And by no coincidence, Plant covers two of that band’s songs here, singing each one in duet with Patty Griffin. Stretching out just beyond six minutes, ‘Silver Rider’ (like the Low original) has a dark spirit, but never becomes dreary, slowly pulling in the listener in with its darkness. Robert’s hushed tones are full of longing, but it’s the heavily reverbed guitar and Griffin’s whispered harmony vocal which truly captures the feeling of the original – and Low, generally. ‘Monkey’ makes a strong feature of similar instrumentation and vocal styles, but is played much faster, anchored down by Marco Giovano’s drum and percussion work. If you enjoy both these covers but have never heard Low before, you should make checking out some of their work a priority. They’re certainly reason enough to get excited about this release.
Featuring one of Plant’s strongest vocals within this set, a cover of Townes Van Zandt’s ‘Harm’s Swift Way’ features a great harmony vocal from Griffin, while being a decent rhythm based guitar showcase for both Miller and Griffin. The band sounds like a really coherent unit, as opposed to a bunch of musicians hired to back Plant, and here Plant sounds especially comfortable in his reinvented 21st Century Americana guise. A moody rendition of ‘House of Cards’ (a Richard Thompson composition, featured on the Richard & Linda Thompson album ‘First Light’) is equally well accomplished with Plant and Griffin tackling the lengendary couple’s work with ease. Even Miller’s guitar solo is a close enough approximation to Thompson’s distinctive and angular style to be a fitting tribute. A change in pace comes courtesy of ‘You Can’t Buy My Love’, which contains more than a little rock ‘n’ roll spirit; Marco Giovano gets an opportunity to play something a little busier and the whole band are clearly having fun. This is Byron House’s time to really shine though – his bassline wanders all over the chorus; his playing style is upfront and very confident.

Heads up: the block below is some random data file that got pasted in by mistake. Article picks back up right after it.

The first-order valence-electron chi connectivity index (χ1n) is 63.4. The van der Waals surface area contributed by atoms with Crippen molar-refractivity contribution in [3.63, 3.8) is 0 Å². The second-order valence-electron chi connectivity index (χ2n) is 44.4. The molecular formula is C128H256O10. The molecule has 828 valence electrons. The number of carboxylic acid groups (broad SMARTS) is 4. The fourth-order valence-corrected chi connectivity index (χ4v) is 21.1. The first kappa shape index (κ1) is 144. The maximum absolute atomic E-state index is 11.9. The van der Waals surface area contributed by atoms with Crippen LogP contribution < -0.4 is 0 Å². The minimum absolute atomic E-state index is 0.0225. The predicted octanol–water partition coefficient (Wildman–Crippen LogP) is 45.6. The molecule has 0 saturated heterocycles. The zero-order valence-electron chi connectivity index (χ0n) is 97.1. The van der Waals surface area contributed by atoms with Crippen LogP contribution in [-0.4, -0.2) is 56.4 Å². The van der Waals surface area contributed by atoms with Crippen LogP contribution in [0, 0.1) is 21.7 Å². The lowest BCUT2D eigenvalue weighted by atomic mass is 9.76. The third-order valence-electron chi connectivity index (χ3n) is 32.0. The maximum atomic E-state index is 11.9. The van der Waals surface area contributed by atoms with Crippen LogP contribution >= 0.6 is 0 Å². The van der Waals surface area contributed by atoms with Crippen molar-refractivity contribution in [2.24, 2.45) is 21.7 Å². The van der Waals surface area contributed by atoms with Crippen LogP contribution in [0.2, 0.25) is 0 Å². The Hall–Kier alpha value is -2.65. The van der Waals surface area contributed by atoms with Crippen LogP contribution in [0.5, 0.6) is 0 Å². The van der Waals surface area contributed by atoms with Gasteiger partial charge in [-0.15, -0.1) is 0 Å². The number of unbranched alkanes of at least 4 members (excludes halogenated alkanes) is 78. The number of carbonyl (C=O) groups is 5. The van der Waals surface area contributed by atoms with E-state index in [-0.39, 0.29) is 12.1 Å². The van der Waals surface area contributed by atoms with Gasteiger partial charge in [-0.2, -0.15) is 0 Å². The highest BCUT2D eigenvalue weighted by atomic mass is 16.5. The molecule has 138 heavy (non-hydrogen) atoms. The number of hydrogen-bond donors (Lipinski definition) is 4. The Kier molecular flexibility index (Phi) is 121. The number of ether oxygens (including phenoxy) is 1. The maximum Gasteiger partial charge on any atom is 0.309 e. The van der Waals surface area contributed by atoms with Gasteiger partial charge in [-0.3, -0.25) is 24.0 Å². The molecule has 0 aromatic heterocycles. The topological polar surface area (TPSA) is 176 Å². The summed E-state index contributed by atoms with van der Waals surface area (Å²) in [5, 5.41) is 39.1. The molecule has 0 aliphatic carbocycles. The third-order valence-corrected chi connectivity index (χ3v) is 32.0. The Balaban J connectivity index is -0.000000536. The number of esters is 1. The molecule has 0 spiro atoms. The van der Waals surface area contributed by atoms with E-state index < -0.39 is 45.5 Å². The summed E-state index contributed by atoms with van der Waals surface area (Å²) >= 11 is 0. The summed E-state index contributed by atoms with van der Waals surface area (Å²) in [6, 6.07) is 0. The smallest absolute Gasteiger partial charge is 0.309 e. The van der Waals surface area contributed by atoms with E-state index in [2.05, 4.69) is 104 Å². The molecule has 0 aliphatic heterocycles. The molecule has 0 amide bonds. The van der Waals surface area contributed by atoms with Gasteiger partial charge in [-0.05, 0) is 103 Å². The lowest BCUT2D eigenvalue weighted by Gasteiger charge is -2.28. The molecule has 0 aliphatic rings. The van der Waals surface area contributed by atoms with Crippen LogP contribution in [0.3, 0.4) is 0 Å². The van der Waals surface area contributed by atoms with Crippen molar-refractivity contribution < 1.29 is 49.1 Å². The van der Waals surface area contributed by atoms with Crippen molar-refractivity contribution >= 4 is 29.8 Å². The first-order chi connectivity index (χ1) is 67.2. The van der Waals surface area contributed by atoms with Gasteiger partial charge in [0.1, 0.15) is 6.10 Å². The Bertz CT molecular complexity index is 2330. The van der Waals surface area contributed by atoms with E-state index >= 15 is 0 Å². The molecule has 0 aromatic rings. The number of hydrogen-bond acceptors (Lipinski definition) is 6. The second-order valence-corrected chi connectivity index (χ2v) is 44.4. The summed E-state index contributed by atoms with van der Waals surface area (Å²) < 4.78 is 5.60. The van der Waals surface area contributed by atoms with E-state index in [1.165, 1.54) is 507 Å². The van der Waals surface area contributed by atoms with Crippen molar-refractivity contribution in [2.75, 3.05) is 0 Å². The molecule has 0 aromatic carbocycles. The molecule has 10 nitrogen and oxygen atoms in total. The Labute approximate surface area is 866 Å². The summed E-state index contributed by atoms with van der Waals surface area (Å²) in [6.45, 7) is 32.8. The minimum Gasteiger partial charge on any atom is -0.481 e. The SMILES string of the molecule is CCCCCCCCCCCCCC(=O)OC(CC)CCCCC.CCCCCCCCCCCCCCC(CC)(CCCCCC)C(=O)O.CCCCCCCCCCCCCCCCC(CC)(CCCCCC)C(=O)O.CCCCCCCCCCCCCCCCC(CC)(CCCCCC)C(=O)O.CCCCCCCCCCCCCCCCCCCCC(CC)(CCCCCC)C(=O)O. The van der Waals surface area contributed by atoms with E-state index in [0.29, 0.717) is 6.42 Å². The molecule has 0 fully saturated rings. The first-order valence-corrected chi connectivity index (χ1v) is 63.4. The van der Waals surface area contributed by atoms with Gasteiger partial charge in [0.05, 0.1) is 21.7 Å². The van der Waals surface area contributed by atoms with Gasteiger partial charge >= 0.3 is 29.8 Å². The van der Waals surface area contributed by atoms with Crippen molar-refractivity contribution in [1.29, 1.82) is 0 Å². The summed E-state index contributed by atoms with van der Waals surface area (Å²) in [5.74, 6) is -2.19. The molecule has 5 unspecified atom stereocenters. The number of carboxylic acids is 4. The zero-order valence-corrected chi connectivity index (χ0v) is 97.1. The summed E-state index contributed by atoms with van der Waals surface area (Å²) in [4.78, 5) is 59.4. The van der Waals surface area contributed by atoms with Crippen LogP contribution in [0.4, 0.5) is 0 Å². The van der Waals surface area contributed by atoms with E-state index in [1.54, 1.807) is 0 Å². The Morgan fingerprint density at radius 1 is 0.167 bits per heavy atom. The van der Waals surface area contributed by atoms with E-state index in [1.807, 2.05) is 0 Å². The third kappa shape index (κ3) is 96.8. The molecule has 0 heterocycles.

The album’s only original composition, ‘Central Two-O-Nine’ (a co-write between Robert Plant and Buddy Miller) is essentially a banjo led blues workout, which blends seamlessly with the traditional cuts from the album. While Plant’s vocal is strong (albeit in an understated way, since the roots music Plant has made his forte here requires none of the overblown rock edges which made him famous), it’s Buddy Miller’s instrumentation which captivates. His plucked banjo leads the way, augmented by an unobtrusive bass and fairly minimal drumming (consisting of bass drum and brushes). ‘Angel Dance’ melds the album’s rootsy elements with a slighty more hard rock punch, making it the album’s only offering which nods to Robert’s past. Not that it’s really hard rock, of course – it’s just the guitars are a fair bit fuzzier and with a mandolin thrown over the loose groove, it’s hard not to think of Zep...just a little.
‘Band of Joy’ is a more than worthy follow-up to ‘Raising Sand’ (although takes a little longer to really get into) and by the time you’ve spent a while with it, it becomes nothing short of fantastic. Those looking for Plant’s rock styles may find themselves a little disappointed, but for the more open-minded listeners who’ve embraced his interest in exploring new territory, ‘Band of Joy’ will provide a huge amount of enjoyment.